During the early 1800s, wrecking was a common occupation for Bahamian residents, and many plied their trade in the waters surrounding the Florida Keys. In 1825, however, the U.S. Congress passed the Federal Wrecking Act, which stipulated that goods salvaged from any vessel wrecked in American waters must be brought to a U.S. port.
In the decades that followed, hundreds of Bahamians, including wreckers, boat builders and those in related professions from Eleuthera, Harbour Island and Abaco relocated to Key West. To this largely uninhabited island, they brought everything, up to and including their houses!
By 1860, two-thirds of Key West’s 3,000 residents were of Bahamian descent, and their heritage was reflected in the island’s architecture, industry, culture and cuisine.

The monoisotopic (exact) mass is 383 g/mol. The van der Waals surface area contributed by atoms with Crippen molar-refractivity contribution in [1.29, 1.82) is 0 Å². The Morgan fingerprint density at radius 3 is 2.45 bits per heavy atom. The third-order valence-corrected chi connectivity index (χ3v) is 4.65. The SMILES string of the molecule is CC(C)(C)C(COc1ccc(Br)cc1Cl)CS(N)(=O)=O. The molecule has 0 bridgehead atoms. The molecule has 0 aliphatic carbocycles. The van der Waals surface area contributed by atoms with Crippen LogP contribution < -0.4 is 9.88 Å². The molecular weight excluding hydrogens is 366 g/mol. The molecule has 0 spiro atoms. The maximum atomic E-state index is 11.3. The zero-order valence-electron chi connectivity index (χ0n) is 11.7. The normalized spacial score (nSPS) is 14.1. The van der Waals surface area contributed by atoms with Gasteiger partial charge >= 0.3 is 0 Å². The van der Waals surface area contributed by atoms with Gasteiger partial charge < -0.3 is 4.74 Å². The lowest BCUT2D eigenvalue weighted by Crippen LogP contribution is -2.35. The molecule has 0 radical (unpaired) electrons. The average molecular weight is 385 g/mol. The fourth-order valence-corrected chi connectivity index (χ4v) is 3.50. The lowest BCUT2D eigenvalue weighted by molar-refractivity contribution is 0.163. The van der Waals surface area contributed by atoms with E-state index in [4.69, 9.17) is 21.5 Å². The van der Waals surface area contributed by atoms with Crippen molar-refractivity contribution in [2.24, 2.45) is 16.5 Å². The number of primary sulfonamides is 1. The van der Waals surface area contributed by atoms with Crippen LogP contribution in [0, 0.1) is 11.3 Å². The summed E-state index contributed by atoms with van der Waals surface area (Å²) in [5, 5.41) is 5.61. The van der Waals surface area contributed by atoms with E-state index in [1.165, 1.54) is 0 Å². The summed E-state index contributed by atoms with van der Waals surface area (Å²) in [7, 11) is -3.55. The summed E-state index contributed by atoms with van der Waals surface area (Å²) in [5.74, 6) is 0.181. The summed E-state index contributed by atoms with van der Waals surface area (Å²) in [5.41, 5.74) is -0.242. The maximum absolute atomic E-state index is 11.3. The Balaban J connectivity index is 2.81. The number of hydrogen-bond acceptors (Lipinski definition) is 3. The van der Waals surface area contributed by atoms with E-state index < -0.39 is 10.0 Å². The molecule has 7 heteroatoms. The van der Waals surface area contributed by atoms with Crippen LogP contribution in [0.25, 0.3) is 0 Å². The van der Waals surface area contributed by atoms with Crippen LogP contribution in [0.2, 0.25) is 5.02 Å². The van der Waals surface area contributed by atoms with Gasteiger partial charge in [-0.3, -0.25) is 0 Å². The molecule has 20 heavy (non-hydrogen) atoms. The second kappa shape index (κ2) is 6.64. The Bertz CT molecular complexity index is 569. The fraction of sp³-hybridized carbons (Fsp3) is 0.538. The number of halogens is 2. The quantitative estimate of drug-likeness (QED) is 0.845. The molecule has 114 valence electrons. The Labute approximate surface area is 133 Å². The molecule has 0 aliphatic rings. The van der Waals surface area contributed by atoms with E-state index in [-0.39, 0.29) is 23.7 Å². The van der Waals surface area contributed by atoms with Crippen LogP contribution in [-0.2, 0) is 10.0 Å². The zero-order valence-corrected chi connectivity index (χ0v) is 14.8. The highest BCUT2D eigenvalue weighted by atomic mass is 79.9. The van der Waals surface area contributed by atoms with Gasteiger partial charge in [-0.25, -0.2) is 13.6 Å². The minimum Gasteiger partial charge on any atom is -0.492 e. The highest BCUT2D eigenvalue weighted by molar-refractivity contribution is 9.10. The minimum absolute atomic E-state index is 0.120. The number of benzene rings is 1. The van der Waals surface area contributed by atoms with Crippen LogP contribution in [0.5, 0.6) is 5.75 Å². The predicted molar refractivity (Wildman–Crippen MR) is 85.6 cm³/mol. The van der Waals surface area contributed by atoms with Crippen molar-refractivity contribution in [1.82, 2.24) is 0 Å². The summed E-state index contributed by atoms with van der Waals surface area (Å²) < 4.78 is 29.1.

To commemorate and explore the historical and contemporary connections between the Bahamas and Key West, the Key West Art and Historical Society is currently staging an exhibit entitled The Key West/Bahamas Connection in the Bryan Gallery at the Custom House Museum (281 Front Street, Key West.)
This multidisciplinary installation, which focuses on food, music, dance, architecture and industry opened January 18th with a celebration of all things Bahamian. Traditional Bahamian fare — including conch fritters, conch salad, plantains and peas and rice — was served, and guests were treated to a spirited performance by the the Key West Graveyard Junkanoo group.
The Key West/Bahamas Connection exhibit runs until April 7, 2019. Your $12 admission ($5 for children 6 and up, children under 6 are free) allows access not just to this exhibit, but to the entire museum.
This post first appeared on Little House By The Ferry | Green Turtle Cay, Abaco, Bahamas, please read the originial post: here